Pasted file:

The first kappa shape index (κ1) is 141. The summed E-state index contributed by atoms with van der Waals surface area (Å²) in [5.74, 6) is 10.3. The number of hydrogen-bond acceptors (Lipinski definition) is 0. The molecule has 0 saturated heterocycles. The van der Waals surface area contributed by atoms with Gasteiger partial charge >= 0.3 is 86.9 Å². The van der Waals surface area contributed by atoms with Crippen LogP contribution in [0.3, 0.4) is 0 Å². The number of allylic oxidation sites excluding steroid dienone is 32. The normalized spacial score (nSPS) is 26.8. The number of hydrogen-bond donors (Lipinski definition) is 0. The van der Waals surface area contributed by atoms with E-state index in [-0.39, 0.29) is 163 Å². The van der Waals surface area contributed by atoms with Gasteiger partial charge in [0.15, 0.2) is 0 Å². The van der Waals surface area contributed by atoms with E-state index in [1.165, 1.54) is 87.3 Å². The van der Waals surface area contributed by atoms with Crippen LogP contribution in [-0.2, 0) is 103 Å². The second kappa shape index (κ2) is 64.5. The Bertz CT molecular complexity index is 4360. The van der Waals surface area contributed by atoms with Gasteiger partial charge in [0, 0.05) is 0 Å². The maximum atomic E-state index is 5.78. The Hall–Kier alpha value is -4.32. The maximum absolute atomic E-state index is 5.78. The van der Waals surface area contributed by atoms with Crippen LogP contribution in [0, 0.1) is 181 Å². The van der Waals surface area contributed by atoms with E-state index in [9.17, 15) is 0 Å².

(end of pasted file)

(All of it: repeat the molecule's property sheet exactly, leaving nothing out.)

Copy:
The first kappa shape index (κ1) is 141. The summed E-state index contributed by atoms with van der Waals surface area (Å²) in [5.74, 6) is 10.3. The number of hydrogen-bond acceptors (Lipinski definition) is 0. The molecule has 0 saturated heterocycles. The van der Waals surface area contributed by atoms with Gasteiger partial charge >= 0.3 is 86.9 Å². The van der Waals surface area contributed by atoms with Crippen LogP contribution in [0.3, 0.4) is 0 Å². The number of allylic oxidation sites excluding steroid dienone is 32. The normalized spacial score (nSPS) is 26.8. The number of hydrogen-bond donors (Lipinski definition) is 0. The van der Waals surface area contributed by atoms with E-state index in [-0.39, 0.29) is 163 Å². The van der Waals surface area contributed by atoms with Gasteiger partial charge in [0.15, 0.2) is 0 Å². The van der Waals surface area contributed by atoms with E-state index in [1.165, 1.54) is 87.3 Å². The van der Waals surface area contributed by atoms with Crippen LogP contribution in [-0.2, 0) is 103 Å². The second kappa shape index (κ2) is 64.5. The Bertz CT molecular complexity index is 4360. The van der Waals surface area contributed by atoms with Gasteiger partial charge in [0, 0.05) is 0 Å². The maximum atomic E-state index is 5.78. The Hall–Kier alpha value is -4.32. The maximum absolute atomic E-state index is 5.78. The van der Waals surface area contributed by atoms with Crippen LogP contribution in [0, 0.1) is 181 Å². The van der Waals surface area contributed by atoms with E-state index in [9.17, 15) is 0 Å².